March 19, 2020ArticleFederal Circuit Rules That IPR Issue-Joinder Practice Is Not AllowedLast March I wrote about the PTAB's Precedential Opinion Panel (POP) taking up its first case in Proppant Express Invs., LLC et al. v. Oren Tech., LLC (article here). In that case, the POP concluded that, where fairness requires it, 35 U.S.C. § 315(c) allows a petitioner to file an otherwise time-barred IPR petition and join that petition to its previously-instituted IPR to request joinder and consideration of new issues ("issue joinder"). Although this tool was rarely used, issue joinder allowed an IPR petitioner to attempt to add new claims/grounds to a previously instituted IPR if, for example, those claims were asserted by the patent owner after petitioners' one-year-filing window. Just over a year later, the Fed. Cir. has reversed this POP decision. More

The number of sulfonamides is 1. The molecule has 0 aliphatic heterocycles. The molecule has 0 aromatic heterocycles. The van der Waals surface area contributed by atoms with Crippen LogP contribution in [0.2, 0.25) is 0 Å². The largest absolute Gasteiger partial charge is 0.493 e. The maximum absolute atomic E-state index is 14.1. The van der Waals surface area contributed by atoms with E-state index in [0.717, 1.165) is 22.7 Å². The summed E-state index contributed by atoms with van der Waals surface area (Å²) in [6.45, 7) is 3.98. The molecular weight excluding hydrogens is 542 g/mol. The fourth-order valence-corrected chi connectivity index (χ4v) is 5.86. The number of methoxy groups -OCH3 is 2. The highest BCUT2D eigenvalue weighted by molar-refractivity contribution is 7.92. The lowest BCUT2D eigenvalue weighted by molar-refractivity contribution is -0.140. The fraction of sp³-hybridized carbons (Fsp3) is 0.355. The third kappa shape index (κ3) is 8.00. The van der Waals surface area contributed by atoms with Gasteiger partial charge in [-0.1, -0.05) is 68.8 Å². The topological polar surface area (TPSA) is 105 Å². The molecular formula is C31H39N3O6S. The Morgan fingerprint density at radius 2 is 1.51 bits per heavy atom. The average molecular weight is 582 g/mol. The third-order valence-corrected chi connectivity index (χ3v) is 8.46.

February 7, 2020ArticleClaim Indefiniteness To Provide An End Around SAS?In Samsung Electronics America, Inc. v. Prisua Engineering Corp., the Fed. Cir. confirmed that, outside of the context of a motion to amend, the PTAB cannot cancel claims for indefiniteness in an IPR proceeding. Specifically, the Court found that if the PTAB cannot ascertain the scope of a claim with reasonable certainty for purposes of assessing patentability, the proper course for the PTAB to follow "is to decline to institute the IPR or, if the indefiniteness issue affects only certain claims, to conclude that it could not reach a decision on the merits with respect to whether petitioner had established the unpatentability of those claims under sections 102 or103. It would not be proper for the Board to cancel claims on a ground that is unavailable in an IPR." More